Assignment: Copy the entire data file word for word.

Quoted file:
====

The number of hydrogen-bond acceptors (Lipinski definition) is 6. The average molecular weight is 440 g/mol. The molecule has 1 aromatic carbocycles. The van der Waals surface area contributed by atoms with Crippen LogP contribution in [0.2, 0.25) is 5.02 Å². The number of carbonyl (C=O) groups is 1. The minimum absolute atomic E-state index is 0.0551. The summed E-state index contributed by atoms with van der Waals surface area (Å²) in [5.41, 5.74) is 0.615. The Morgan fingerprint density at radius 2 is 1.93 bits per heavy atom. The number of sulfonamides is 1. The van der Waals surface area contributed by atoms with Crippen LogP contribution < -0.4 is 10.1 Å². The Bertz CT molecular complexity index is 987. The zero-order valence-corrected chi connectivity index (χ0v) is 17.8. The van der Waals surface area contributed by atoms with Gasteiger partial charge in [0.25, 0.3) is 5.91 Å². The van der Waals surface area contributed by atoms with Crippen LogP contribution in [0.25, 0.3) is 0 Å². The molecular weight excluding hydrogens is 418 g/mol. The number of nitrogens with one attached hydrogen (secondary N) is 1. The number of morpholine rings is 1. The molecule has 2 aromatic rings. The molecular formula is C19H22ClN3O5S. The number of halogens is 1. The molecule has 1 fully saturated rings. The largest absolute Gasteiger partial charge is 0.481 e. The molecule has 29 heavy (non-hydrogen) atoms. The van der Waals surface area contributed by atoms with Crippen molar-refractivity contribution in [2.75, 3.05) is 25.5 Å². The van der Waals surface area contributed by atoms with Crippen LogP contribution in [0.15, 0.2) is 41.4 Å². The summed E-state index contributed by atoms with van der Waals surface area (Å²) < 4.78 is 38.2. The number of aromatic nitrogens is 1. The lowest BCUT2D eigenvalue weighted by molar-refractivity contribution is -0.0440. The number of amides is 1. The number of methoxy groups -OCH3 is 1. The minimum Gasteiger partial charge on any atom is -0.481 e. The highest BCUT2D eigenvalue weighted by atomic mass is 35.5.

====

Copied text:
The number of hydrogen-bond acceptors (Lipinski definition) is 6. The average molecular weight is 440 g/mol. The molecule has 1 aromatic carbocycles. The van der Waals surface area contributed by atoms with Crippen LogP contribution in [0.2, 0.25) is 5.02 Å². The number of carbonyl (C=O) groups is 1. The minimum absolute atomic E-state index is 0.0551. The summed E-state index contributed by atoms with van der Waals surface area (Å²) in [5.41, 5.74) is 0.615. The Morgan fingerprint density at radius 2 is 1.93 bits per heavy atom. The number of sulfonamides is 1. The van der Waals surface area contributed by atoms with Crippen LogP contribution < -0.4 is 10.1 Å². The Bertz CT molecular complexity index is 987. The zero-order valence-corrected chi connectivity index (χ0v) is 17.8. The van der Waals surface area contributed by atoms with Gasteiger partial charge in [0.25, 0.3) is 5.91 Å². The van der Waals surface area contributed by atoms with Crippen LogP contribution in [0.25, 0.3) is 0 Å². The molecular weight excluding hydrogens is 418 g/mol. The number of nitrogens with one attached hydrogen (secondary N) is 1. The number of morpholine rings is 1. The molecule has 2 aromatic rings. The molecular formula is C19H22ClN3O5S. The number of halogens is 1. The molecule has 1 fully saturated rings. The largest absolute Gasteiger partial charge is 0.481 e. The molecule has 29 heavy (non-hydrogen) atoms. The van der Waals surface area contributed by atoms with Crippen molar-refractivity contribution in [2.75, 3.05) is 25.5 Å². The van der Waals surface area contributed by atoms with Crippen LogP contribution in [0.15, 0.2) is 41.4 Å². The summed E-state index contributed by atoms with van der Waals surface area (Å²) < 4.78 is 38.2. The number of aromatic nitrogens is 1. The lowest BCUT2D eigenvalue weighted by molar-refractivity contribution is -0.0440. The number of amides is 1. The number of methoxy groups -OCH3 is 1. The minimum Gasteiger partial charge on any atom is -0.481 e. The highest BCUT2D eigenvalue weighted by atomic mass is 35.5.